As Mayor Moreno puts it, ending trafficking requires a whole-of-society approach. For Atty. Noemi Truya-Abarientos, Children’s Legal Bureau Deputy Executive Director, the way to sustain the commitment of the private sector and other partners is to begin with helping them understand their role in protecting children. After which, collaboration can follow.
4. Rescue operations are only the beginning. A comprehensive network of care has to follow it up.
Apart from the immediate safety, victim-survivors also need a wide range of support services that can see to their physical, emotional, mental, financial, and social needs. Restoration doesn’t happen overnight either. Rather, it is a process that will involve different actors at different stages from rescue to reintegration. And while responsive, comprehensive care is important, prevention of all forms of trafficking is still the ultimate goal, and much like care services, this involves multi-level and multi-sectoral collaboration.
5. Assisting victim-survivors has its nuances. It pays to be sensitive to them.
When dealing with victim-survivors who are persons with disabilities (PWDs) or part of the LGBT community, Atty. Lucille Dejito, Cebu Field Office Director of the International Justice Mission Philippines, advised responders to do a thorough assessment of their nuanced needs and be prepared to make adjustments in shelters or in other aspects of care as needed.
6. It is not enough to simply return the victim-survivor home. The receiving community has to be well-equipped and nurturing.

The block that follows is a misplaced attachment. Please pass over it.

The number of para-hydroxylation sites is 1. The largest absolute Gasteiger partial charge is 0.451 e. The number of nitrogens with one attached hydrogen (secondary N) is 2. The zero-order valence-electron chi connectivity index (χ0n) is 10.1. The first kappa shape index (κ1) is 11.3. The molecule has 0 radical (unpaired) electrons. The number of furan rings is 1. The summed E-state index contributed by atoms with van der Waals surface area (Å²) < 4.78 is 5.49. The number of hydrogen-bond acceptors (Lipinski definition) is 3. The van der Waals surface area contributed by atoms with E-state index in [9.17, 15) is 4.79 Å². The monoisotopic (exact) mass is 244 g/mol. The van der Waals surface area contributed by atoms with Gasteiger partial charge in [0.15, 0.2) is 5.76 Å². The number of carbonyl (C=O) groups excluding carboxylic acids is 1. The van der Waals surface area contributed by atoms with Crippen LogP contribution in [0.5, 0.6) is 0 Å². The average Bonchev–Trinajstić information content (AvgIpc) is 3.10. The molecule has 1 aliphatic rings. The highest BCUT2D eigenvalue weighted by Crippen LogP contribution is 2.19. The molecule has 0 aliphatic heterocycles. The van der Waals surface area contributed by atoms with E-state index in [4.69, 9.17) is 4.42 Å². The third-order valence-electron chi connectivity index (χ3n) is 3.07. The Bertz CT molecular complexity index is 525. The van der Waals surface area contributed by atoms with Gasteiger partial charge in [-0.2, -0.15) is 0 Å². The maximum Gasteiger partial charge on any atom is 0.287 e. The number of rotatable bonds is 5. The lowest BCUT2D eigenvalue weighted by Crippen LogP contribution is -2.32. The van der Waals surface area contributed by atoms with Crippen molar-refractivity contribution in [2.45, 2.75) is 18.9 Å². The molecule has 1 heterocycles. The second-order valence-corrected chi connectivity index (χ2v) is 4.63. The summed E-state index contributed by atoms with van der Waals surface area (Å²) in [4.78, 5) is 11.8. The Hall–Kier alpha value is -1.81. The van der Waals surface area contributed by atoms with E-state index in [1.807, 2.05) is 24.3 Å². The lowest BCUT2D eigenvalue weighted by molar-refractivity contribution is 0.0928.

Ms. Trinidad Maneja, Deputy Director of ECPAT Philippines, drew attention to the readiness of a community to receive victim-survivors as a critical factor in the reintegration process. Victim-survivors need to return to a safe, caring, and non-stressful environment which their immediate kin and other actors in the community can have a hand in creating.
7. Children have much to say and understand about their own protection. They need to be included in the conversation.
It was a shared notion among all the speakers that in developing mechanisms to protect children and young people against trafficking, the children themselves have to be actively involved. In the words of Commission on Human Rights (CHR) Child Rights Officer Ms. Bing Diaz, children and adults should be able to learn from each other.
Ms. Normina E. Mojica, Policy Unit Head of the Council for the Welfare of Children, also added that the challenge for policymakers is on capacitating and providing avenues for children and young people to not only become more aware of the issue but also participate in the decision-making that has their welfare in mind.
8. Ending trafficking is a gargantuan task. But hope remains as long as our commitment and collaboration do.
While the CAAT Project has achieved many notable wins in pursuit of a safer society for children and young people, much still has to be done to end trafficking. This was underscored by honorable speakers, Vice President Leni Robredo, Sen. Risa Hontiveros, and Rep.. Yedda Romualdez.
They each reminded the audience in the face of the growing challenges, there is much hope for the advocates against TIP and OSAEC – hope that is drawn from the firm resolve and unrelenting initiative of the different sectors to pursue the protection and freedom of all children against all forms of abuse. It is that hope that allows us to continue the fight.
“Hindi tayo titigil. Ang ating proyekto ay maituturing na magandang panimula at pasakalye para sa mga mas maaliwalas na bukas. Huwag tayo panghinaan ng loob. Sama-sama, tulong-tulong, kayang kaya.”
— Ms. Ana Maria Locsin, Country Director, Plan International Philippines